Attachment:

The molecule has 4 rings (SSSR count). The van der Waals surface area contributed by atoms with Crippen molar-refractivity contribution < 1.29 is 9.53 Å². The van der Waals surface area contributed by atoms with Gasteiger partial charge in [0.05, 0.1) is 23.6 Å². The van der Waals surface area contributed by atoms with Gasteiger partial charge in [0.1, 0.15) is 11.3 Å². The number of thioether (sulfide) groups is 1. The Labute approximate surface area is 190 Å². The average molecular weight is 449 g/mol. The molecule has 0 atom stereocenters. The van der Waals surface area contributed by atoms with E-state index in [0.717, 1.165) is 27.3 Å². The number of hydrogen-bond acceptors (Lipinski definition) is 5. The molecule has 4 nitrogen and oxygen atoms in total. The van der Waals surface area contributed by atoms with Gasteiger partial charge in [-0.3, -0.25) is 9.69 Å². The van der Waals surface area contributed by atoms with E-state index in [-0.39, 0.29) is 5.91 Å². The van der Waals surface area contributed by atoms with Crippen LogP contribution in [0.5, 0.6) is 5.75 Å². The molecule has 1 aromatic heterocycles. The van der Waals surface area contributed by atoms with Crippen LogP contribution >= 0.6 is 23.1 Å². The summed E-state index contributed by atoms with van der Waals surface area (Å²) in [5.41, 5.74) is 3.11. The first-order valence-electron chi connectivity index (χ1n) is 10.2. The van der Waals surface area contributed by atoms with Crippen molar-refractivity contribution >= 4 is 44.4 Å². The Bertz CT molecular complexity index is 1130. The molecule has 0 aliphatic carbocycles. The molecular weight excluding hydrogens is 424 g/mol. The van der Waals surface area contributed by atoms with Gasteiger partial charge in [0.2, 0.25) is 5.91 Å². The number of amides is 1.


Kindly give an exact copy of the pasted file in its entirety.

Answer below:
The molecule has 4 rings (SSSR count). The van der Waals surface area contributed by atoms with Crippen molar-refractivity contribution < 1.29 is 9.53 Å². The van der Waals surface area contributed by atoms with Gasteiger partial charge in [0.05, 0.1) is 23.6 Å². The van der Waals surface area contributed by atoms with Gasteiger partial charge in [0.1, 0.15) is 11.3 Å². The number of thioether (sulfide) groups is 1. The Labute approximate surface area is 190 Å². The average molecular weight is 449 g/mol. The molecule has 0 atom stereocenters. The van der Waals surface area contributed by atoms with E-state index in [0.717, 1.165) is 27.3 Å². The number of hydrogen-bond acceptors (Lipinski definition) is 5. The molecule has 4 nitrogen and oxygen atoms in total. The van der Waals surface area contributed by atoms with Gasteiger partial charge in [-0.3, -0.25) is 9.69 Å². The van der Waals surface area contributed by atoms with E-state index in [-0.39, 0.29) is 5.91 Å². The van der Waals surface area contributed by atoms with Crippen LogP contribution in [0.5, 0.6) is 5.75 Å². The molecule has 1 aromatic heterocycles. The van der Waals surface area contributed by atoms with Crippen LogP contribution >= 0.6 is 23.1 Å². The summed E-state index contributed by atoms with van der Waals surface area (Å²) in [5.41, 5.74) is 3.11. The first-order valence-electron chi connectivity index (χ1n) is 10.2. The van der Waals surface area contributed by atoms with Crippen molar-refractivity contribution >= 4 is 44.4 Å². The Bertz CT molecular complexity index is 1130. The molecule has 0 aliphatic carbocycles. The molecular weight excluding hydrogens is 424 g/mol. The van der Waals surface area contributed by atoms with Gasteiger partial charge in [0.2, 0.25) is 5.91 Å². The number of amides is 1.